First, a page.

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sampleThrasher v1


Even the most devoted of beat-manglers will tell you that at some point — usually around 45 minutes into a set — everything kind of starts to sound the same. The choice then is to either strike up the ambient outro and bow out gracefully… or employ something that will really and truly melt people’s faces off. In case of the latter, sampleThrasher v1 by veteran sonic experimentalist Rick Scott is your friend.

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loGjammer

Though Andrew Rice’s contributions to the Library appeared over a very short period, they all had the sound of IDM on lock. loGjammer is a beat-slicing beast for dialing in AtomTM- and Akufen- style beats via an elegantly simple user interface. An absolute go-to Ensemble when your drums are in need of razor-sharp edits of the more subtle variety. Table-based randomization of all parameters ensures no two loGjamming bars will ever be quite the same.

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RUIDOZ v1.1

Though perhaps best known for his gorgeous ARP Quadra emulation, Sylvain Stoppani’s second Library upload clearly demonstrates that his talents are not restricted to classic synth recreation. RUIDOZ excels at slow, shifting modulations and Eventide-like reverb and pitch effects applied to a fantastic set of stock IDM sample fodder. While the glitch aesthetic generally leans toward the lo-fi, RUIDOZ v1.1 provides a far more high-end, expensive-sounding palette of weirdness. Carsten Nicolai through Klipschorn speakers, anyone?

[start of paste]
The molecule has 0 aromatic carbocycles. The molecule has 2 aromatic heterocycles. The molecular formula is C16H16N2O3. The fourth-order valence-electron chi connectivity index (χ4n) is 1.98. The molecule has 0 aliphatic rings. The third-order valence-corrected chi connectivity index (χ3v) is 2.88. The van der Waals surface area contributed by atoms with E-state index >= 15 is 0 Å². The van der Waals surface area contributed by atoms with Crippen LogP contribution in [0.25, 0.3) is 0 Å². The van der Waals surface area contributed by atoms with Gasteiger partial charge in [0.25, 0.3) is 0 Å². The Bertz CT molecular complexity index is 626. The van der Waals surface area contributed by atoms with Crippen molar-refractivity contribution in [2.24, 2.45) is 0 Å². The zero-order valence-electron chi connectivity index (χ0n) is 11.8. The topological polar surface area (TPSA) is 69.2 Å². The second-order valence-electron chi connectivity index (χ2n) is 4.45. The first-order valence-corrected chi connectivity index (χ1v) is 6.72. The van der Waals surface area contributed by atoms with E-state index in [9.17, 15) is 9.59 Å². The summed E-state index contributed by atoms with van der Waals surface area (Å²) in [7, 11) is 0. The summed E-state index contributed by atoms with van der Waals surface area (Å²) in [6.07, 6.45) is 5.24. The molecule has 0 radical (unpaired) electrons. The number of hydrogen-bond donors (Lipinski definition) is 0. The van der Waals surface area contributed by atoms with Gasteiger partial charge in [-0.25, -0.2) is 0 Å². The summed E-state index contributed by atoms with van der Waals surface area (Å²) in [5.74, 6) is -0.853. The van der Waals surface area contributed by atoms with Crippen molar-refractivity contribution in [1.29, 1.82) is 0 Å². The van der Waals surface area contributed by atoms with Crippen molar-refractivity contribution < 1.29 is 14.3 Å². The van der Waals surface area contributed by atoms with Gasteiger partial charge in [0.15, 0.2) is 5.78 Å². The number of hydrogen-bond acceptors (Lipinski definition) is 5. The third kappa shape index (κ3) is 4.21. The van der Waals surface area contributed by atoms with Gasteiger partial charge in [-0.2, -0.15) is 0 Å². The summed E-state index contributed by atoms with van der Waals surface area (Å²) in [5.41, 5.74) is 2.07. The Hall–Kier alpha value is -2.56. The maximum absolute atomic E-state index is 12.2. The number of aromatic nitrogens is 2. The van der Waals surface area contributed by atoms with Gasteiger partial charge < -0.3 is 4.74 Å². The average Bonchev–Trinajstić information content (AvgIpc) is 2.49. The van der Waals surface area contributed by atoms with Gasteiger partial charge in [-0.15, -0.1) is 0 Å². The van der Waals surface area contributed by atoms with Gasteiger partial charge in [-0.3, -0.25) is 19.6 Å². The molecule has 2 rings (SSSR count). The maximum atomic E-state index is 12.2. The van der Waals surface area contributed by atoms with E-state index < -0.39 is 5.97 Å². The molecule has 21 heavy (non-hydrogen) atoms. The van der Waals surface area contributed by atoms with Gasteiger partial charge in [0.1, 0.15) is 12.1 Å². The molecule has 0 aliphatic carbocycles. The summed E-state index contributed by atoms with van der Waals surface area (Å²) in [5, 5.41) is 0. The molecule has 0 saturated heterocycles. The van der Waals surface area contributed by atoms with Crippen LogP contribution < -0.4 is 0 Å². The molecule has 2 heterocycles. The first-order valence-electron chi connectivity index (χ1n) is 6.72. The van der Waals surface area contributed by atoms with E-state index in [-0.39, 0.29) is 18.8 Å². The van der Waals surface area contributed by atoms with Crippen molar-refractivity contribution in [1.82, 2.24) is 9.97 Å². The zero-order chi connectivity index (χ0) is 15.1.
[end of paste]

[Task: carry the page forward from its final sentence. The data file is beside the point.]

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Cirklz

When it comes to the creation of quirky REAKTOR Ensembles, Igor Shilov is a god among men — and Cirklz may be his glitchiest effort of all. It incorporates the same smarter-than-Einstein color-based interface common to many of his creations; however, worrying about what individual parameter tweaks are actually doing quickly becomes irrelevant in light of the sheer madness this gorgeous Ensemble produces.

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white_grains

If ever there was an Ensemble that’d translate perfectly to the iPad, Florian Erdle’s white_grains is it. Predating Apple’s device by a good many years, this Ensemble uses X/Y pads to record parameter modulations of a granular sample buffer to mind-blowing effect. Though drum loops can get a bit mushy in the process, instrument and vocal reconfiguration are where white_grains truly shines.

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FourTechre Mk II

As the name intrinsically implies, this “loop revitalizer” by Phil Durrant goes a long way towards creating the sort of hoppity, skippity loop tomfoolery associated with Four Tet and Autechre. Though the interface can initially be daunting, the scene-based sequencing concept will be familiar to anyone who has spent time with the creations of Martin Brinkmann. Load your own sample and skip away.